Banner Image: Germany’s Krupp weapons machining workshop, 1900. Wikimedia Commons.

Queries for Contemplation

Do you sense a cosmic dimension to your work such as Eckhart talks about in the final paragraph of this DM?  Is the via negativa experience of being “emptied of all things and all works” part of your inner practice and work that many call meditation?

Recommended Reading

The Reinvention of Work: A New Vision of Livelihood For Our Time

Thomas Aquinas said, “To live well is to work well,” and in this bold call for the revitalization of daily work, Fox shares his vision of a world where our personal and professional lives are celebrated in harmony–a world where the self is not sacrificed for a job but is sanctified by authentic “soul work.”
“Fox approaches the level of poetry in describing the reciprocity that must be present between one’s inner and outer work…[A]n important road map to social change.” ~~ National Catholic Reporter

Illuminations of Hildegard of Bingen

An introduction to the life and work of Hildegard of Bingen, Illuminations reveals the life and teachings of one of the greatest female artists and intellectuals of the Western Mystical Tradition.  At the age of 42, she began to have visions; these were captured as 36 illuminations–24 of which are recorded in this book along with her commentaries on them.
“If one person deserves credit for the great Hildegard renaissance in our time, it is Matthew Fox.”  – Dr Mary Ford-Grabowsky, author of Sacred Voices.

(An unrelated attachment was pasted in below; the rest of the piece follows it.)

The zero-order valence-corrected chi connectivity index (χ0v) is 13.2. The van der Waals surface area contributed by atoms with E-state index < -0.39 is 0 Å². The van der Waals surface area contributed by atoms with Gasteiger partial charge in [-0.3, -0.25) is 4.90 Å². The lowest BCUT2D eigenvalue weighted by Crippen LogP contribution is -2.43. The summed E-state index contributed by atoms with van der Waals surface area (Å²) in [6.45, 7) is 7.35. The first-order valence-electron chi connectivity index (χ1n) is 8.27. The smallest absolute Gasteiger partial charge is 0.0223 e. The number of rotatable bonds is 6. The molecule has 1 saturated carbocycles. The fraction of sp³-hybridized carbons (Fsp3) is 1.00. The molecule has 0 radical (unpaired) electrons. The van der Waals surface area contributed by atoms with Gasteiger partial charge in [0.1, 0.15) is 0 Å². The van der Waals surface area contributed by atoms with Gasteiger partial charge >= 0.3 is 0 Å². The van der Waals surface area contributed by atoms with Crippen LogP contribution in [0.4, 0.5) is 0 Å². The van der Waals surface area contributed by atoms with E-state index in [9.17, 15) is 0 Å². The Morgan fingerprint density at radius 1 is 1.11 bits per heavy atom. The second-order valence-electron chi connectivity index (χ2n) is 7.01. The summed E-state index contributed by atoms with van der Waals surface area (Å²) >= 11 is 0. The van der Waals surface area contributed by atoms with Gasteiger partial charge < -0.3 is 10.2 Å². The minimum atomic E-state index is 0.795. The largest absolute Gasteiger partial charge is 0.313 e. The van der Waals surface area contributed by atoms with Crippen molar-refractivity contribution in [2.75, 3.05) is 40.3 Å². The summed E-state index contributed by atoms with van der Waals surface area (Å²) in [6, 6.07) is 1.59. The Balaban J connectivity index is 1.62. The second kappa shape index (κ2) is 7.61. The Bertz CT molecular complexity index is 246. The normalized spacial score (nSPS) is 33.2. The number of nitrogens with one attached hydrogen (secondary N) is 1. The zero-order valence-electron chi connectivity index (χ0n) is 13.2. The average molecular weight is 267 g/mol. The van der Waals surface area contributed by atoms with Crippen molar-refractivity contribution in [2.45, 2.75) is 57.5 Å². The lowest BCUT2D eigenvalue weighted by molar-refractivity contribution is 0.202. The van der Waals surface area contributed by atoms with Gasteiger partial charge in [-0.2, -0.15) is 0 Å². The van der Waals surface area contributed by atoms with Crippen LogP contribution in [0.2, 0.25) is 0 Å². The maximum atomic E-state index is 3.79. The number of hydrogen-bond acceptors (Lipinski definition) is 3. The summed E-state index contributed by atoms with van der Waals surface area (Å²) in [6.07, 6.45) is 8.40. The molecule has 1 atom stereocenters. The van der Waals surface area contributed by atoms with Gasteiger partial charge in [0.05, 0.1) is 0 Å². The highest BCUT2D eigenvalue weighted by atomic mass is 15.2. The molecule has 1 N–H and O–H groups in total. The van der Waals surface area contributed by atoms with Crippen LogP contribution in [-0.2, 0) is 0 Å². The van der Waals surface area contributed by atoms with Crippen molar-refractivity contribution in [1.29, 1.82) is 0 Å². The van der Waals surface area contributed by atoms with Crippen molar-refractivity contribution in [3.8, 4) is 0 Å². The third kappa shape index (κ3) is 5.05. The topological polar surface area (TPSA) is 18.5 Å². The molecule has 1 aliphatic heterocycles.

Meister Eckhart: A Mystic-Warrior For Our Time

While Matthew Fox recognizes that Meister Eckhart has influenced thinkers throughout history, he also wants to introduce Eckhart to today’s activists addressing contemporary crises. Toward that end, Fox creates dialogues between Eckhart and Carl Jung, Thich Nhat Hanh, Rabbi Heschel, Black Elk, Karl Marx, Rumi, Adrienne Rich, Dorothee Soelle, David Korten, Anita Roddick, Lily Yeh, M.C. Richards, and many others.
“Matthew Fox is perhaps the greatest writer on Meister Eckhart that has ever existed. (He) has successfully bridged a gap between Eckhart as a shamanistic personality and Eckhart as a post-modern mentor to the Inter-faith movement, to reveal just how cosmic Eckhart really is, and how remarkably relevant to today’s religious crisis! ” — Steven Herrmann, Author of Spiritual Democracy: The Wisdom of Early American Visionaries for the Journey Forward

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4 thoughts on “The Via Negativa in Work & Mystics Contextualizing Our Work”

  1. Avatar